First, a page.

"In my area, looking for developmental processes in the child is just like talking a parent's language. Parents of any class and any ethnicity fall flat on their faces if you help them see the stages the child is going through, encourage them to participate in those stages, and talk with them about how the child does it.
"The cost isn't a big factor. It doesn't take time, it takes attitude. Everybody blames the cost and the time. They're really just afraid that if they get too close, people might ask them questions. If you ask people to, and you trust them, they'll come with a set of questions written out. You can answer them in five minutes, and they're out of there just as quickly as they would be if you were fending off their questions all the time.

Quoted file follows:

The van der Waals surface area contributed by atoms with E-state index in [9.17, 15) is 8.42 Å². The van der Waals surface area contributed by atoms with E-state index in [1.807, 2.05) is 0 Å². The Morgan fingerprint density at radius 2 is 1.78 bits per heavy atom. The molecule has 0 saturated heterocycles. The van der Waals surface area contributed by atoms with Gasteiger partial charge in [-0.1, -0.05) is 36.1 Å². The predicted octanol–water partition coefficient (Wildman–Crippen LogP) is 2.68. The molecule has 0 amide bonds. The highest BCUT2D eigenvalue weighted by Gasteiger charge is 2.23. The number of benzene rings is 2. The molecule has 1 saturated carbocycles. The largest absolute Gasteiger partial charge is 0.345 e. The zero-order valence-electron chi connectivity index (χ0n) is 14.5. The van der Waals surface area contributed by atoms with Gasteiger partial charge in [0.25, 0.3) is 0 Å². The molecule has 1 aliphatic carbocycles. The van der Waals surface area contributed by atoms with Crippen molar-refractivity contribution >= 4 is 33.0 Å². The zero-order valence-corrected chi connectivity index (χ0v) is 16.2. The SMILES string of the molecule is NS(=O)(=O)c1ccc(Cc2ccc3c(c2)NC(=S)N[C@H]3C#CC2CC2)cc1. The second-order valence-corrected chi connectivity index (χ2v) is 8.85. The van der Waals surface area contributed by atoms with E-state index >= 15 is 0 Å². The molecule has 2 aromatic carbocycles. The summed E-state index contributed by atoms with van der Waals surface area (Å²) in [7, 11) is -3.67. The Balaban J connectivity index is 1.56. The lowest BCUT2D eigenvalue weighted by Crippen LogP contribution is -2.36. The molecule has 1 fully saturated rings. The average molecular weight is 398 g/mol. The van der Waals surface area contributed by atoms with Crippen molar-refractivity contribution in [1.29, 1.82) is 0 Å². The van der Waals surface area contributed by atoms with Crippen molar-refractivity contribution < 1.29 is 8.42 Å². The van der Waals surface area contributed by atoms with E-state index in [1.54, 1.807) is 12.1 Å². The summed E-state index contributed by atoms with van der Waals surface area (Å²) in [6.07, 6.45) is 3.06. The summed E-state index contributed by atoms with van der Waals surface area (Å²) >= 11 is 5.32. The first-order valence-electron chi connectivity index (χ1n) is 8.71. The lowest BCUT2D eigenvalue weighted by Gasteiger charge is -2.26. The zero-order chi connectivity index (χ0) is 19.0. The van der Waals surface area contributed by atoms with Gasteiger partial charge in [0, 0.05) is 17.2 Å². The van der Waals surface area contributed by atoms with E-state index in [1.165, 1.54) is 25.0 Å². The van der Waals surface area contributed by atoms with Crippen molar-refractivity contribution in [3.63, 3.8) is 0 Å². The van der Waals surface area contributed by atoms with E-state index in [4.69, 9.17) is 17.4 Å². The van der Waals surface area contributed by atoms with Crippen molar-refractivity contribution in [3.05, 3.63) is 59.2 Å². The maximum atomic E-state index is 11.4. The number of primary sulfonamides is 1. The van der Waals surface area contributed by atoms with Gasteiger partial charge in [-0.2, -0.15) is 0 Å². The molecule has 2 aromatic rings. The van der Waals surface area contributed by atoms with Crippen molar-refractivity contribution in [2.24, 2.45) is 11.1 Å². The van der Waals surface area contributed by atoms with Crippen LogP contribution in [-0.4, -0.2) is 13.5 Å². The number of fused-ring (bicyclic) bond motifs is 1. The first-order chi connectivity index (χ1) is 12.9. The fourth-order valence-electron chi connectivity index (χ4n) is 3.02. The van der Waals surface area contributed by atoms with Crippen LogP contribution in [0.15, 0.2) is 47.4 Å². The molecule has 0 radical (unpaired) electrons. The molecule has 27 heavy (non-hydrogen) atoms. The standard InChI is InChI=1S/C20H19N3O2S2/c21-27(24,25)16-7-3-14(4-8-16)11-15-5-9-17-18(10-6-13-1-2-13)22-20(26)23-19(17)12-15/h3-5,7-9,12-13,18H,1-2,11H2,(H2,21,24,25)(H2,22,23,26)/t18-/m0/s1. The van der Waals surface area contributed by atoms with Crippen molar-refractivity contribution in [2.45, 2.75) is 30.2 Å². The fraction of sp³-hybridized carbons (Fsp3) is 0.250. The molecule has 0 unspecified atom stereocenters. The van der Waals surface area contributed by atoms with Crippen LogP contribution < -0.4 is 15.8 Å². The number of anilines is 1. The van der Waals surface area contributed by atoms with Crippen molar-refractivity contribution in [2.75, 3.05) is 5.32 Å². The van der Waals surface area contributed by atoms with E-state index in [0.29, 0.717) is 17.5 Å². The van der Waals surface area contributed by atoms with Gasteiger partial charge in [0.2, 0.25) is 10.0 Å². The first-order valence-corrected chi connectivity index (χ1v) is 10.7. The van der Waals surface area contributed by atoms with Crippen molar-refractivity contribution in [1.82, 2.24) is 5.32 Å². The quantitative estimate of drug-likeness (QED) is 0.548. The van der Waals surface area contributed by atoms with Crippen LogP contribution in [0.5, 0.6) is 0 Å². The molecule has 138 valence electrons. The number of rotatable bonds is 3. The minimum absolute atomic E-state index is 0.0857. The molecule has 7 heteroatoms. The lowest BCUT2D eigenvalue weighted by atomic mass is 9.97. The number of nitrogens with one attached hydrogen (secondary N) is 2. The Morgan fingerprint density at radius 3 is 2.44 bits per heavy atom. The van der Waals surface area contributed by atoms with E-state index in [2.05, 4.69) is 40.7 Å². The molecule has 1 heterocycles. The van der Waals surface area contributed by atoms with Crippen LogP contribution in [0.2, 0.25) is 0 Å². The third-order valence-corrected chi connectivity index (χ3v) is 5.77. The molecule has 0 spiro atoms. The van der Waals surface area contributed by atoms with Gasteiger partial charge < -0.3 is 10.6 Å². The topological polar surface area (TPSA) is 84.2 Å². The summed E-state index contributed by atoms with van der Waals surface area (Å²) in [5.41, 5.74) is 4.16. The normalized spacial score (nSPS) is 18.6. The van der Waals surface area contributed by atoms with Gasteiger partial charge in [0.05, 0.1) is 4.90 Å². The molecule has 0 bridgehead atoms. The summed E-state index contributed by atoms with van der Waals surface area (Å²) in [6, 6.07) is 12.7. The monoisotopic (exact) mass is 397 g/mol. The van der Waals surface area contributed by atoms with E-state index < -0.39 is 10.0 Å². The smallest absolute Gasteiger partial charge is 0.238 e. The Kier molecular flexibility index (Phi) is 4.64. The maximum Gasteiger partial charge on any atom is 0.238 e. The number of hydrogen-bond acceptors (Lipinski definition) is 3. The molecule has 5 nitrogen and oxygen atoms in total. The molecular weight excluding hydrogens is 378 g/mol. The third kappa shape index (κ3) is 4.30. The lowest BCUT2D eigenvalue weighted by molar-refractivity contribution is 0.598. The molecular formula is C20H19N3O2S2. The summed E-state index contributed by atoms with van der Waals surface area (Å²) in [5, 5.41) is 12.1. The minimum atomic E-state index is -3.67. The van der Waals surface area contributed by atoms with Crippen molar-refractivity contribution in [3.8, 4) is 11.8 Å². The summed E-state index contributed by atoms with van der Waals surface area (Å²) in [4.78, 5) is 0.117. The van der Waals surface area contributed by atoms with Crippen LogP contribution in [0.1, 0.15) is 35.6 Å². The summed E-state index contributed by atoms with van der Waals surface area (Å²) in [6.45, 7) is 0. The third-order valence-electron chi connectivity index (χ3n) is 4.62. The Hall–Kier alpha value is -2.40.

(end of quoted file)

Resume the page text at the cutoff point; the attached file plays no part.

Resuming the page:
"We have to work with the parents, including working parents. That may mean having shifts of doctors and nurses for clinics after normal work hours. I think it would pay off, and I know that working parents would be grateful. It may mean providing the health care at the site of the workplace. It may mean doing immunizations at the daycare centers at the end of the day when everyone is coming to collect their babies. It may mean mobilizing the healthcare people to leave their offices and hospitals.
"Unless we start paying for early prevention and intervention efforts, and reaching out to parents with them, we are never going to be able to afford our medical system. People are so hungry. They recognize when you are looking for what they're trying to do with their kid. Any medical person that joins them in their effort is going to reap the reward. And it is so easy to do."